Titanfall seemed to drop off the radar faster than it should have. A cracking multiplayer FPS that eventually found an audience of 10 million, it was possibly hamstrung by a smaller-than-expected Xbox One install base at launch. However, the main complaint appeared to be that the game was too thin content-wise. When the first maps DLC dropped from orbit, it also split the player base, and server populations dwindled as a result.
“We’ve heard the call for more content,” Titanfall 2 single player design lead Mackey McCandlish tells me in a nondescript room away from the noisy areas of EA’s Play event in Los Angeles. “But we still want every ability to be unique and have its own gameplay pattern.”
That desire had the design team fiddling with things like projectile weapons, but also adding a fully-fledged and “meaty” single player campaign, written by Modern Warfare and Battlefield 4 scribe Jesse Stern. It has been described as a tale of grand global colonial warfare or a retelling of the American Revolution and the American Civil War in space, but there are other things going on as well – ideas that game director Steve Fukuda tells me have floated around in the ether since Respawn began back in 2010.
“People picked up that there’s a lot of lore [in the first game],” says Fukuda. “They could see there was something there but couldn’t quite process it. There’s no Titanfall movie, we don’t have a reference point that way. So, we thought maybe we should make our ‘movie’ – a cool single player campaign with relatable themes and a simple story.”
The trailer echoes Asimov’s three laws of robotics, and sure enough, the campaign will explore the unique, dynamic relationship between Pilot and Titan. But there is also an element of the old fable of the boy who meets a lion with a thorn in its paw.
The strange creatures populating the maps of the first title also turn with a larger role. “There a lot of robots you’re seeing, all these enemies that are mechanical in nature, so to try and balance that out and give a bit of variety, we thought ‘Why don’t we get something that paints a dangerous world, but presents something more organic?’,” Fukuda explains. So is there more than one protagonist? The team can’t comment, but their reaction seems to all but confirm that yes there is.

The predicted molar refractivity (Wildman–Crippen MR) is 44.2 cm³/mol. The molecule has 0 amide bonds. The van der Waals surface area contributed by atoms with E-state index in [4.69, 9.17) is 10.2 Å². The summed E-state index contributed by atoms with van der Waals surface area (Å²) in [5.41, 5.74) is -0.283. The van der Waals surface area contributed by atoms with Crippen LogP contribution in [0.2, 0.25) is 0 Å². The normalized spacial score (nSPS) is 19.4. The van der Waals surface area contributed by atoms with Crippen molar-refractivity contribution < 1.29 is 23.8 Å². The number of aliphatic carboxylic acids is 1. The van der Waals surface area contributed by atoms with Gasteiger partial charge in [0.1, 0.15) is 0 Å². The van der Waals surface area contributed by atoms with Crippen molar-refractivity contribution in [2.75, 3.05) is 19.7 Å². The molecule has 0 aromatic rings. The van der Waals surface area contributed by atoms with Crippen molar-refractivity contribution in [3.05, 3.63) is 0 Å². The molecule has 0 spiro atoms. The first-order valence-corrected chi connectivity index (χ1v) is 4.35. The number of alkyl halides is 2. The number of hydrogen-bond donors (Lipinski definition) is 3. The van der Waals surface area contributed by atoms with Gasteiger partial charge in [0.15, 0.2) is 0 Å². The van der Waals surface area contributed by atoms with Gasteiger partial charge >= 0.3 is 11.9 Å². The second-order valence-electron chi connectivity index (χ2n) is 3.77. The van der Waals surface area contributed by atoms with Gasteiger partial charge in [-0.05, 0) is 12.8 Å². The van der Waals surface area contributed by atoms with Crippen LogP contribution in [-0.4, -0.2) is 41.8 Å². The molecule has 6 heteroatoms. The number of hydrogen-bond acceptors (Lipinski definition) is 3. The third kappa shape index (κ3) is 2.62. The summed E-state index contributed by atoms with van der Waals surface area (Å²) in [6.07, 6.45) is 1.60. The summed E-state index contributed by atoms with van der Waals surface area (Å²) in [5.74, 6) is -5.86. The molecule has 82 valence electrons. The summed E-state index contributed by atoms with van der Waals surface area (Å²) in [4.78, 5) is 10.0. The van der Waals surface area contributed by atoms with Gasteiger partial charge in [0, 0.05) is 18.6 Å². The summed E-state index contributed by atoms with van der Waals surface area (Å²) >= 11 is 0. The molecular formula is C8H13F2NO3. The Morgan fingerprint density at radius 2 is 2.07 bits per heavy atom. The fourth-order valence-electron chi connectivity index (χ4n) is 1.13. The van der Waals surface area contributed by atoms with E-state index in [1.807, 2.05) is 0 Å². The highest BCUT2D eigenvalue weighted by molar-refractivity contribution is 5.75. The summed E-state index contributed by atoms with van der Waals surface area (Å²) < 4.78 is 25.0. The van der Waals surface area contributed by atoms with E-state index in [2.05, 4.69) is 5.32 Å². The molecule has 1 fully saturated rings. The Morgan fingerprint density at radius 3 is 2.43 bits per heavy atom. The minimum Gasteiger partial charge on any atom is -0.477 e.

My hands-on session was with the game’s multiplayer mode on a new map called Boomtown – an underground facility for the Interstellar Manufacturing Corporation comprised of a dense collection of buildings great for hiding in as a pilot, surrounded by open fields great for stomping through as a Titan. The selected mode was Bounty Hunt, a new 5v5 battle where crippled Titans must be destroyed, and the only way to call down your own mech is to kill AI or enemies – there is no Titan timer.
Presumably running on PC, it’s as fast as fluid as you’d expect (it will run at 60 fps on consoles and up to 144 on PC), and the new grappling hook makes getting around as pilots and avoiding Titans even easier. Still, the giant robots are the star, and we have access to two new models: Scorch and Ion. The former sets fire to everything via various launchers and flammable canisters, and is great for area denial. The latter is a trickier class whose offensive and defensive capabilities are all governed by a recharging power source, making energy management paramount. There may only be five players on each side, but it’s chaos in the best possible way. After the requisite dash to the dropship, we take off our headsets and walk outside. Some look wired or overwhelmed, but everyone seems happy with the game.
The divisive smart pistol – a gun that many told Respawn allowed them to compete in a competitive FPS for the first time – is back, but the studio is saying precious little else about the game. My inquiries about burn cards, PlayStation VR, and the in-development TV series are met with silence. Still, after the first game and a fleeting but exhilarating round on the second, it’s easy to believe Respawn has it all in hand.